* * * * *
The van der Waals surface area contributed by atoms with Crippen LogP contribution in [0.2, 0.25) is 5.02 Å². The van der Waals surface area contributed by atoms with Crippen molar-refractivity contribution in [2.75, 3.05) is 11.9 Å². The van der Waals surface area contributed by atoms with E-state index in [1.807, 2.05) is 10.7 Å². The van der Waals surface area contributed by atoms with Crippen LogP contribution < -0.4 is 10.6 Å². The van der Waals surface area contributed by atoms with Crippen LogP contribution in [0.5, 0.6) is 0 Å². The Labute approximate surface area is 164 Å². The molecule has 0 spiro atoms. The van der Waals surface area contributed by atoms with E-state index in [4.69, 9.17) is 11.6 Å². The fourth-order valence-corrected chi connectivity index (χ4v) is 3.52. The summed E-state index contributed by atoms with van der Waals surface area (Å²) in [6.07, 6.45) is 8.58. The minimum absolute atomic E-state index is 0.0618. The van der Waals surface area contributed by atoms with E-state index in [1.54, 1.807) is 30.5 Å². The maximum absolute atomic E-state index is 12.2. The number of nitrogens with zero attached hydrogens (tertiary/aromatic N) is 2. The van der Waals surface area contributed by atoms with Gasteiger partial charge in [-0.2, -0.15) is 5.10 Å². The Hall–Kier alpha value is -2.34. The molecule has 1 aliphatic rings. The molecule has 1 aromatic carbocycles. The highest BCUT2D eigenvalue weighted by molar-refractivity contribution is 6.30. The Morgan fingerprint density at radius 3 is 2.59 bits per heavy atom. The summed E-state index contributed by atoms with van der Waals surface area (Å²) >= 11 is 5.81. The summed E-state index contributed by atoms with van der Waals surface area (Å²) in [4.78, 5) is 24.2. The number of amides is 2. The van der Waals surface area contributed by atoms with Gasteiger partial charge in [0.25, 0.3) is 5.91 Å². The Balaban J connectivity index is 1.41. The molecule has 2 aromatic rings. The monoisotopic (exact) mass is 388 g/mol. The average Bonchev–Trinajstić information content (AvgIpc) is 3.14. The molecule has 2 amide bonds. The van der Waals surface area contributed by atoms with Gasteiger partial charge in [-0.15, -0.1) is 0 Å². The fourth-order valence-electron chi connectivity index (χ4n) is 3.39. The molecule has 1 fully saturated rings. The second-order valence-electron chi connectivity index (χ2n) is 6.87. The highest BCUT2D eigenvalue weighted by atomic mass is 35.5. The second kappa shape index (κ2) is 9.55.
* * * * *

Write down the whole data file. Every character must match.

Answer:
The van der Waals surface area contributed by atoms with Crippen LogP contribution in [0.2, 0.25) is 5.02 Å². The van der Waals surface area contributed by atoms with Crippen molar-refractivity contribution in [2.75, 3.05) is 11.9 Å². The van der Waals surface area contributed by atoms with E-state index in [1.807, 2.05) is 10.7 Å². The van der Waals surface area contributed by atoms with Crippen LogP contribution < -0.4 is 10.6 Å². The van der Waals surface area contributed by atoms with Crippen LogP contribution in [0.5, 0.6) is 0 Å². The Labute approximate surface area is 164 Å². The molecule has 0 spiro atoms. The van der Waals surface area contributed by atoms with E-state index in [4.69, 9.17) is 11.6 Å². The fourth-order valence-corrected chi connectivity index (χ4v) is 3.52. The summed E-state index contributed by atoms with van der Waals surface area (Å²) in [6.07, 6.45) is 8.58. The minimum absolute atomic E-state index is 0.0618. The van der Waals surface area contributed by atoms with E-state index in [1.54, 1.807) is 30.5 Å². The maximum absolute atomic E-state index is 12.2. The number of nitrogens with zero attached hydrogens (tertiary/aromatic N) is 2. The van der Waals surface area contributed by atoms with Gasteiger partial charge in [-0.2, -0.15) is 5.10 Å². The Hall–Kier alpha value is -2.34. The molecule has 1 aliphatic rings. The molecule has 1 aromatic carbocycles. The highest BCUT2D eigenvalue weighted by molar-refractivity contribution is 6.30. The Morgan fingerprint density at radius 3 is 2.59 bits per heavy atom. The summed E-state index contributed by atoms with van der Waals surface area (Å²) >= 11 is 5.81. The summed E-state index contributed by atoms with van der Waals surface area (Å²) in [4.78, 5) is 24.2. The number of amides is 2. The van der Waals surface area contributed by atoms with Gasteiger partial charge in [0.25, 0.3) is 5.91 Å². The Balaban J connectivity index is 1.41. The molecule has 2 aromatic rings. The monoisotopic (exact) mass is 388 g/mol. The average Bonchev–Trinajstić information content (AvgIpc) is 3.14. The molecule has 2 amide bonds. The van der Waals surface area contributed by atoms with Gasteiger partial charge in [-0.15, -0.1) is 0 Å². The fourth-order valence-electron chi connectivity index (χ4n) is 3.39. The molecule has 1 fully saturated rings. The second-order valence-electron chi connectivity index (χ2n) is 6.87. The highest BCUT2D eigenvalue weighted by atomic mass is 35.5. The second kappa shape index (κ2) is 9.55.